• Gregg ruled. This ruling is specialized for stenography and should not be referred to as a Legal Pad.
    • Line spacing has 11/32” between lines (like wide ruled) but the horizontal line for the margin is drawn down the center of the paper
  • Pittman ruled. This ruling is also specialized for stenography.
    • Line spacing has 1/2” between lines
  • Manuscript ruled.
    • Used to teach young children how to write. A blank sheet consists of rows of three lines (the space between them depends on the age group being taught) with the middle line in each three-line set being dotted.
    • The D’Nealian writing style is a well-known teaching method that makes use of this type of paper ruling.
    • A Beka Book utilizes this ruling along with a house metaphor(upstairs, downstairs, and basement) to help young children learn where parts of each letter should be written.

Does a Legal Pad mean the paper is always yellow?
Nope. The original Legal Pad was made by dying the paper the paper yellow. Other than speculation, nobody really knows for sure why. In fact, it’s more expensive to buy a yellow legal pad than a white one. Today, legal pads (with the 1-1/4” margin on the left) come in a variety of colors:

  • Yellow (also called Canary)
  • White
  • Blue
  • Gray
  • Green
  • Ivory
  • Orchid
  • Pink

So the next time someone says; “Order me some legal pads, will ya?” You’ll know to follow with: “Sure, be happy to. First, tell me”…

  1. What size do you want the paper to be…Letter, Legal, Junior legal, or A6 paper?
  2. What ruling would you like…Wide, medium or narrow?
  3. What color would you like the paper to be?

A little history: How the “Legal” Pad got its name
According to legend, Thomas W. Holley of Holyoke, Massachusetts invented the legal pad around 1888 when he came up with the innovative idea to collect all the sortings (excess paper scraps that were substandard) from various factories and stitch them together in order to sell them as pads at an affordable and fair price. In about 1900, the latter then evolved into the modern legal pad when a local judge requested for a margin to be drawn on the left side of the paper. This was the first legal pad.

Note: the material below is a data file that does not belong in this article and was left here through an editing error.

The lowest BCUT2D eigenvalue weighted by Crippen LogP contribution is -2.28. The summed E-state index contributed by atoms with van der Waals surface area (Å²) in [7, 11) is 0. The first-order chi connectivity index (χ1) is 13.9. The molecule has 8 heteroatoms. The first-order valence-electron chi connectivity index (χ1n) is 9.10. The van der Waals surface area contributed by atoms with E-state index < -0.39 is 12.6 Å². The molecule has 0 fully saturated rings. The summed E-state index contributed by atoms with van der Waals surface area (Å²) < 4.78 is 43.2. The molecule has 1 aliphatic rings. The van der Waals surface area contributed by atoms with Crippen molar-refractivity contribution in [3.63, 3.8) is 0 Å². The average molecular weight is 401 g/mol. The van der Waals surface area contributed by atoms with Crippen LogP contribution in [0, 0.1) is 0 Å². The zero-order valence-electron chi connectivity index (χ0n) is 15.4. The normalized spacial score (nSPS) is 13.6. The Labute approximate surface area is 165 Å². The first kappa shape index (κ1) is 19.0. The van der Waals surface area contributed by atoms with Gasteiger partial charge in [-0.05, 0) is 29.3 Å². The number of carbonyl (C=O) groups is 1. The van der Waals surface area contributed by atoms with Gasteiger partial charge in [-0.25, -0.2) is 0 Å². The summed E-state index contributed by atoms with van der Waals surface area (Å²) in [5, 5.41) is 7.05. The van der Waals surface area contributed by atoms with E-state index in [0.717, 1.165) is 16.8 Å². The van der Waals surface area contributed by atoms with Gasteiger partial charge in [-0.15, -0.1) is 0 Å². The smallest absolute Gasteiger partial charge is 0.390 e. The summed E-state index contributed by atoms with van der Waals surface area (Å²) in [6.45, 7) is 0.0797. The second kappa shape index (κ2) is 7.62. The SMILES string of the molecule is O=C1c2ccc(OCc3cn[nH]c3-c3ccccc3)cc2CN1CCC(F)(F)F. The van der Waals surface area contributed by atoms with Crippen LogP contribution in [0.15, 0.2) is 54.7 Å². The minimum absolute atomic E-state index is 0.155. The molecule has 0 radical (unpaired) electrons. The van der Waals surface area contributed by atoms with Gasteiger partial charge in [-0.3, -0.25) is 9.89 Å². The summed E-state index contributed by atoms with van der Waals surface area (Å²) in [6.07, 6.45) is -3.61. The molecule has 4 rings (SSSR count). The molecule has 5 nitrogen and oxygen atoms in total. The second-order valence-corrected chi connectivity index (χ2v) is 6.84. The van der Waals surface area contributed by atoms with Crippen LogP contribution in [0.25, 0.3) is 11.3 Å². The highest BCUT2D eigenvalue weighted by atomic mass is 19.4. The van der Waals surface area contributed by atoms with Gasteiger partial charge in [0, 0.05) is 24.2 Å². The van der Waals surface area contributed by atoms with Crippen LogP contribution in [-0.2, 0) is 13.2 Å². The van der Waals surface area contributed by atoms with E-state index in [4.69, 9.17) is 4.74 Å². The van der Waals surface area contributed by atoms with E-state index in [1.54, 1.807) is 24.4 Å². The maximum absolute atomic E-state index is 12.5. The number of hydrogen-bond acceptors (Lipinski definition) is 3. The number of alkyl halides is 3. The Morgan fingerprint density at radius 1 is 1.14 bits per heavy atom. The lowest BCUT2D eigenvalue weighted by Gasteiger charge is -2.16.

Thomas W. Holley founded the company called Ampad (American Pad & Paper) back in 1888. It was acquired by Mead Corp in 1986, known as the Ampad Holding Corp and became a subsidiary. In 1992 the holding company purchased American Pad & Paper from Mead. It went public in 1996 but couldn’t sustain profitability so it delisted from the NYSE in 1999. They filed for Chapter 11 and then sold to an affiliate of an investment company in 2003. In June 2010, they were acquired by Esselte. Today, Ampad exists among the North American brands of Esselte (Pendaflex, Oxford, Xyron, Rapid and Ampad brands).

Facebook comments:


No comments yet.

Post Comment

WEBSITE MAINTENANCE SERVICE – Inside page
Need Website Help?
WEBSITE MAINTENANCE SERVICE

Schedule a Request

Show Buttons
Hide Buttons